6:14 unequally yoked together. An illustration taken from OT prohibitions to Israel regarding the work-related joining together of two different kinds of livestock (see note on Deut. 22:10). By this analogy, Paul taught that it is not right to join together in common spiritual enterprise with those who are not of the same nature (unbelievers). It is impossible under such an arrangement for things to be done to God’s glory. with unbelievers. Christians are not to be bound together with non-Christians in any spiritual enterprise or relationship that would be detrimental to the Christian’s testimony within the body of Christ (see notes on 1 Cor. 5:9–13; cf. 1 Cor. 6:15–18; 10:7–21; James 4:4; 1 John 2:15). This was especially important for the Corinthians because of the threats from the false teachers and the surrounding pagan idolatry. But this command does not mean believers should end all associations with unbelievers; that would defy the purpose for which God saved believers and left them on earth (cf. Matt. 28:19, 20; 1 Cor. 9:19–23). The implausibility of such religious alliances is made clear in vv. 14b–17. [ MacArthur, J. J. (1997, c1997). The MacArthur Study Bible (electronic ed.). Nashville: Word Pub. ]

If the Catholic Church isn’t a Christian church…and we shouldn’t be “unequally yoked” with unbelievers (and one could definitely argue they have a problem with “pagan idolatry”), then should we join them in a spiritual enterprise? Is The Manhattan Declaration a “spritual enterprise”?

I would argue yes, The Manhattan Declaration is a spiritual enterprise and that as such no, we should not sign it with them.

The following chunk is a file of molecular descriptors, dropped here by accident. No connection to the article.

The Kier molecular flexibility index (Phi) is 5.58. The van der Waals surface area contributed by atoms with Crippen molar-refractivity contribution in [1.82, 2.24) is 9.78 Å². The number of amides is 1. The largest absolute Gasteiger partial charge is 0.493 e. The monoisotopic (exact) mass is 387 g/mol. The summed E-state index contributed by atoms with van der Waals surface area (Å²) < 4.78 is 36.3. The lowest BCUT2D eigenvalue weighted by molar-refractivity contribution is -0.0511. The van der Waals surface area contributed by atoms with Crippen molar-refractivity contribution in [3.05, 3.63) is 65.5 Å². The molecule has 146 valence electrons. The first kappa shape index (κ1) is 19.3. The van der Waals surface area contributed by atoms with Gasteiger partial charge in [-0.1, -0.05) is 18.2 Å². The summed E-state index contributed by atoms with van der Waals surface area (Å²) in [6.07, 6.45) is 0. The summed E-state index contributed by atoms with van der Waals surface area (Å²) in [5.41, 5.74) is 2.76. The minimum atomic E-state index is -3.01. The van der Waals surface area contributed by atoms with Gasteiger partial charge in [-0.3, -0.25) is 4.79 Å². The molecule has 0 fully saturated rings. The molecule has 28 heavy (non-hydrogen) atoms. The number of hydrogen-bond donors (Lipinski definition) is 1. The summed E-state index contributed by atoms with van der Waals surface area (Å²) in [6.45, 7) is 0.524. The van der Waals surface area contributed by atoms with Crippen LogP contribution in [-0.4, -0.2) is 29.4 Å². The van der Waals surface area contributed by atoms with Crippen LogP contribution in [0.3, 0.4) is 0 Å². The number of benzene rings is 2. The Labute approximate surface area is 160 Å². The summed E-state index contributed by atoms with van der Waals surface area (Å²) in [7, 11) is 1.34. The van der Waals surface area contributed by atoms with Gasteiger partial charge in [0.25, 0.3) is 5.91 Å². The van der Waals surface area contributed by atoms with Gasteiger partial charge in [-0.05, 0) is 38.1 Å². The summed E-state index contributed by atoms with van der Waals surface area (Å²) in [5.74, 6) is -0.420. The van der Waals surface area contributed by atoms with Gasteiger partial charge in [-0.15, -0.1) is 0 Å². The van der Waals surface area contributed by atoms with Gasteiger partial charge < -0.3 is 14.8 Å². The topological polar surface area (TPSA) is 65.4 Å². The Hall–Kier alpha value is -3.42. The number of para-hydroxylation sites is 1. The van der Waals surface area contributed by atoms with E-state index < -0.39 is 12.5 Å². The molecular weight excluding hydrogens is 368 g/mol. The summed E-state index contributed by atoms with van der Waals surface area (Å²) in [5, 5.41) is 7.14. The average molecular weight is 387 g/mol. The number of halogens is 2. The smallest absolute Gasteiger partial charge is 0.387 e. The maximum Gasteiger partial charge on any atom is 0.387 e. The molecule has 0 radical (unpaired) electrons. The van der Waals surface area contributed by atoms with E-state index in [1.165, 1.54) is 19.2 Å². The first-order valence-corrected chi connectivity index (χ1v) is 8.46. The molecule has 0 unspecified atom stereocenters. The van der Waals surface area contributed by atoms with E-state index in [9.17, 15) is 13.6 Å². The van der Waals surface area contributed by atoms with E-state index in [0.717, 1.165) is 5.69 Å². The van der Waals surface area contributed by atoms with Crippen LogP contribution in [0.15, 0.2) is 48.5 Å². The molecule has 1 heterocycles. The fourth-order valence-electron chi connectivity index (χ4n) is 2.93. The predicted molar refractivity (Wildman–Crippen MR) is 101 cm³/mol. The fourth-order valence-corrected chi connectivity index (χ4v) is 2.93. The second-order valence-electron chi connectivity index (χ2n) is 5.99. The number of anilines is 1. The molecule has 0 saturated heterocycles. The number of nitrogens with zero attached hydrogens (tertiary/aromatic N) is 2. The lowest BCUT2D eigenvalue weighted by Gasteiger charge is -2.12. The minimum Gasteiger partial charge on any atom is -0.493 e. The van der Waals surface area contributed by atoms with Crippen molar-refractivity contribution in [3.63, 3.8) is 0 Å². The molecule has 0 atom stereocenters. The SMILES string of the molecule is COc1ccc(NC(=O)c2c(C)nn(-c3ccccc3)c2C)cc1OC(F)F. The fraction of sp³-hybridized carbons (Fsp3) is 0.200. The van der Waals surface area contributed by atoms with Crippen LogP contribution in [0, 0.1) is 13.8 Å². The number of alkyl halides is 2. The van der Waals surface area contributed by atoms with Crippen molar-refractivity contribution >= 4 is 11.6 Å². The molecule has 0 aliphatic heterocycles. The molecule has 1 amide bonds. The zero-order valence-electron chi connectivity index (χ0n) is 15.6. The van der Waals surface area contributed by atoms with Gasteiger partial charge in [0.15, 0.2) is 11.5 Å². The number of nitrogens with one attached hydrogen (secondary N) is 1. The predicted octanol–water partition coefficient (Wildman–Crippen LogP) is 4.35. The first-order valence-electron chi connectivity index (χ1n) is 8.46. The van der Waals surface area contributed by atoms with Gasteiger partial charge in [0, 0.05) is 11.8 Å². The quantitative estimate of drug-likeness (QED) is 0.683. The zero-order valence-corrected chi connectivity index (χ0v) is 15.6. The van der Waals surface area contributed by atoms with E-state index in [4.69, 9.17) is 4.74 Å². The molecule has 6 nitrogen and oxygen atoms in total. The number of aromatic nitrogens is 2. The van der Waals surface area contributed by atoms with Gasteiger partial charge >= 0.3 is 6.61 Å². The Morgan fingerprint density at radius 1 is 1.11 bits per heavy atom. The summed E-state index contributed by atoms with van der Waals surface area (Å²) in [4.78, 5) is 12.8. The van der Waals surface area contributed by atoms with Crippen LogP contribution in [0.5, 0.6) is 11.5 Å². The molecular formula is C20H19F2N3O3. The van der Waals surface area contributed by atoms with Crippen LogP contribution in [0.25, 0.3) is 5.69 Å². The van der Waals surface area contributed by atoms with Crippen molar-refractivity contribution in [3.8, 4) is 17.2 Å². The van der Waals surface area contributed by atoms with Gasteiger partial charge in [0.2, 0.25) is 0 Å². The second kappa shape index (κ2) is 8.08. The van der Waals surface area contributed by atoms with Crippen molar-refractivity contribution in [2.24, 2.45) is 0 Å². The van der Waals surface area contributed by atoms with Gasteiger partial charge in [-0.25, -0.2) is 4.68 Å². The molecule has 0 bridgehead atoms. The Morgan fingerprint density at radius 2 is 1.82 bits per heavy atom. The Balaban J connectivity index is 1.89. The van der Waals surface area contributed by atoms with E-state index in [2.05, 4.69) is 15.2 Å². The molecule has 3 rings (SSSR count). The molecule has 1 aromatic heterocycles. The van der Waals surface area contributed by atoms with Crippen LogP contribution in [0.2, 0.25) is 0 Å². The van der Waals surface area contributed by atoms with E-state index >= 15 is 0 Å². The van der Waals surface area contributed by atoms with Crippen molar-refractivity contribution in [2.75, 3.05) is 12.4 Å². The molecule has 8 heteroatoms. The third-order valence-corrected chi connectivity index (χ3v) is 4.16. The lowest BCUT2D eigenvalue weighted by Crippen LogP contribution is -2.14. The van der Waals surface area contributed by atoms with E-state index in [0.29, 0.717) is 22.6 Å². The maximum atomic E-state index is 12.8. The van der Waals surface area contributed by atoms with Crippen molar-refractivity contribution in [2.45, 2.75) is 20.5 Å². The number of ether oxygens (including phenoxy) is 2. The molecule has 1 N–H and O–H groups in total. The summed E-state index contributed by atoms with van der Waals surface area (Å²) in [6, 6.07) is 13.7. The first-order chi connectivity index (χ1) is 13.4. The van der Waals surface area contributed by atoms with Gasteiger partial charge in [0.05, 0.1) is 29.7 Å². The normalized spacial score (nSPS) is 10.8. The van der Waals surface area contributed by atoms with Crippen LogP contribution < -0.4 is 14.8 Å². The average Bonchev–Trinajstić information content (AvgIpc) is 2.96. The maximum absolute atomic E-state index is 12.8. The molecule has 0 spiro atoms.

But…what about Scriptures like…

Now some might quickly argue that we shouldn’t be so picky. They would rightly send us over to a couple of important references:

Luke 9:49-50

49 John answered, “Master, we saw someone​ casting out demons in your name, and​ we tried to stop him, because he does not follow with us.” 50 But Jesus said to him, “Do not stop him, ​for the one who is not against you is for you.”

Philippians 1:15-18

15 Some indeed preach Christ from envy and rivalry, but others from good will. 16 The latter do it out of love, knowing that I am put here for the defense of the gospel. 17 The former proclaim Christ out of rivalry, not sincerely but thinking to afflict me in my imprisonment. 18 What then? Only that in every way, whether in pretense or in truth, Christ is proclaimed, and in that I rejoice.

Jesus’ words are especially impactful–I can’t necessarily say at this point in history the Catholic Church is “against us.”